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Home Front Friday: Rum & Coke

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Home Front Friday is a regular series that highlights the can do spirit on the Home Front during World War II and illustrates how that spirit is still alive today!

“Drinkin’ rum and Coca-Cola
Go down Point Koomahnah
Both mother and daughter
Workin’ for the Yankee dollar”

-The Andrew Sisters, “Rum And Coca-Cola”

Library of Congress, Prints & Photographs Division, NYWT&S Collection, [reproduction number, e.g., LC-USZ62-111157]

The Andrews Sisters

Rum and coke – the match made in heaven! It’s such a staple of the American bar that few probably have wondered who had the brilliant idea to put them together. During wartime, soldiers made many new discoveries abroad and brought them back to the States. One of those discoveries was the combination of rum and Coca-Cola. Coca-Cola was invented in the 1880s by a pharmaceutical chemist named John Pemberton, and by WWII Coca-Cola had grown into a global franchise operation. Most stories of the invention of the drink spawn from the Spanish-American War at a bar in Havana. But regardless of where it started, it spread throughout the Caribbean.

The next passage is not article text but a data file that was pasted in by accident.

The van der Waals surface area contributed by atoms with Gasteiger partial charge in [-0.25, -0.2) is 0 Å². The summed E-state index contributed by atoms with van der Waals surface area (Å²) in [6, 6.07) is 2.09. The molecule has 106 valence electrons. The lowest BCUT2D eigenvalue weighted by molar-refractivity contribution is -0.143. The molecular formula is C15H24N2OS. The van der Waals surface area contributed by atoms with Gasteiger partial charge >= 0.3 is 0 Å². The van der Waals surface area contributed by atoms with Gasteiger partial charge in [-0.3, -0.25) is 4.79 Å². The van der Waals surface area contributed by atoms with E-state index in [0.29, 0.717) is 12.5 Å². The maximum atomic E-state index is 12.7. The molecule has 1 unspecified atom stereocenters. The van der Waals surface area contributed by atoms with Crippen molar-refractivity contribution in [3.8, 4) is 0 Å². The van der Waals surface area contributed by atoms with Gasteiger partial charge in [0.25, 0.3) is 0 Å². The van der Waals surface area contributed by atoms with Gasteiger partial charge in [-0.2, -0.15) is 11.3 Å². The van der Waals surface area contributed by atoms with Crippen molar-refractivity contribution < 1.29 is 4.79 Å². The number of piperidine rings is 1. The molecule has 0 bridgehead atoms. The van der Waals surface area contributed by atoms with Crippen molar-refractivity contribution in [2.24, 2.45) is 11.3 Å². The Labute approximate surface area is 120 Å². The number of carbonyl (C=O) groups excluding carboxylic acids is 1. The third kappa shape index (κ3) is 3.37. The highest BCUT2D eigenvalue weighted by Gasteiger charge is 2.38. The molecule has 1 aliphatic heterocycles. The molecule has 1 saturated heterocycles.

When the US was threatened by German submarines in 1940, FDR met with Winston Churchill to address the issue. The United States provided England with ships and rifles to aid in the war (remember, we had not yet entered!), and the United States were able to increase their defenses on British-controlled islands in the Caribbean – including the Bahamas, Jamaica, St. Lucia, Antigua, Bermuda, and Trinidad. Thousands of servicemen were sent to these islands, greatly influxing the local populations and affecting a cross-cultural movement. Rum was cheap, and by 1941, the drink of choice (at least on Bermuda) was rum for a mere quarter! Coca-Cola was dedicated to providing the troops with a soda for a nickel – roughly 10 billion Cokes were served to soldiers all over the world during WWII! So, naturally, the two together couldn’t be beat.

Listen to Lucien Laborde talk about seeing the Andrews Sisters perform at the Commodore Hotel when he returned to the States.

The Andrew Sisters’ catchy tune is actually a recording of a song Trinidadian locals were singing around the Island after all the soldiers appeared. It ended up being the most requested Andrew Sisters’ song on USO tours. With the help of this song, rum and Coke became the undeclared national drink of our troops! And to think, it is still an easy, go-to drink!

All you need is rum, coke, and a lime (if you’re feeling crazy), turn on the Andrews Sisters, and be transported by that calypso beat and sweet drink to the Islands!

Posted by Laurel Taylor, Education Intern and Lauren Handley, Assistant Director of Education for Public Programs at The National WWII Museum

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